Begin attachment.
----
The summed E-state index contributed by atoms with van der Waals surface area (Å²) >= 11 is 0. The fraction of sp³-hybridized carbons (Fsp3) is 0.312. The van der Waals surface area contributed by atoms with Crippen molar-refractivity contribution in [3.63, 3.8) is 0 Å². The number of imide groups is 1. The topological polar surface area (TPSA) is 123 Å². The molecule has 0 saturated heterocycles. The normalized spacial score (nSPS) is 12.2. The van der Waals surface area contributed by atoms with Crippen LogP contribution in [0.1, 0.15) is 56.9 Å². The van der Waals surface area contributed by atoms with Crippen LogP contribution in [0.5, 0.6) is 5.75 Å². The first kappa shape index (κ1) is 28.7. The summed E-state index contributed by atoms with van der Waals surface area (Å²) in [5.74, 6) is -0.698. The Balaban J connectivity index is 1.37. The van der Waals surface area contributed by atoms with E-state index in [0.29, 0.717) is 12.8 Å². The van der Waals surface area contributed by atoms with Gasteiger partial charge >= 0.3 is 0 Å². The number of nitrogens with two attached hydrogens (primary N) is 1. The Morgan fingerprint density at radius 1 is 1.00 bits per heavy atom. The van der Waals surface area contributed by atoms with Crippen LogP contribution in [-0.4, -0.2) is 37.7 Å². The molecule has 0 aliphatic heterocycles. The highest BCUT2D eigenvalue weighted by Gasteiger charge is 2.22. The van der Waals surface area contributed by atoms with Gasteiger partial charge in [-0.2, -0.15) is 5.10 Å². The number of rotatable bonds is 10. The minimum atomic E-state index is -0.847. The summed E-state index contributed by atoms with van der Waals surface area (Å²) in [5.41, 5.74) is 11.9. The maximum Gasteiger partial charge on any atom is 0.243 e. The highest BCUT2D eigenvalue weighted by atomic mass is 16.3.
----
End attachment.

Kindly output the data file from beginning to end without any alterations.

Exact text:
The summed E-state index contributed by atoms with van der Waals surface area (Å²) >= 11 is 0. The fraction of sp³-hybridized carbons (Fsp3) is 0.312. The van der Waals surface area contributed by atoms with Crippen molar-refractivity contribution in [3.63, 3.8) is 0 Å². The number of imide groups is 1. The topological polar surface area (TPSA) is 123 Å². The molecule has 0 saturated heterocycles. The normalized spacial score (nSPS) is 12.2. The van der Waals surface area contributed by atoms with Crippen LogP contribution in [0.1, 0.15) is 56.9 Å². The van der Waals surface area contributed by atoms with Crippen LogP contribution in [0.5, 0.6) is 5.75 Å². The first kappa shape index (κ1) is 28.7. The summed E-state index contributed by atoms with van der Waals surface area (Å²) in [5.74, 6) is -0.698. The Balaban J connectivity index is 1.37. The van der Waals surface area contributed by atoms with E-state index in [0.29, 0.717) is 12.8 Å². The van der Waals surface area contributed by atoms with Gasteiger partial charge >= 0.3 is 0 Å². The number of nitrogens with two attached hydrogens (primary N) is 1. The Morgan fingerprint density at radius 1 is 1.00 bits per heavy atom. The van der Waals surface area contributed by atoms with Crippen LogP contribution in [-0.4, -0.2) is 37.7 Å². The molecule has 0 aliphatic heterocycles. The highest BCUT2D eigenvalue weighted by Gasteiger charge is 2.22. The van der Waals surface area contributed by atoms with Gasteiger partial charge in [-0.2, -0.15) is 5.10 Å². The number of rotatable bonds is 10. The minimum atomic E-state index is -0.847. The summed E-state index contributed by atoms with van der Waals surface area (Å²) in [5.41, 5.74) is 11.9. The maximum Gasteiger partial charge on any atom is 0.243 e. The highest BCUT2D eigenvalue weighted by atomic mass is 16.3.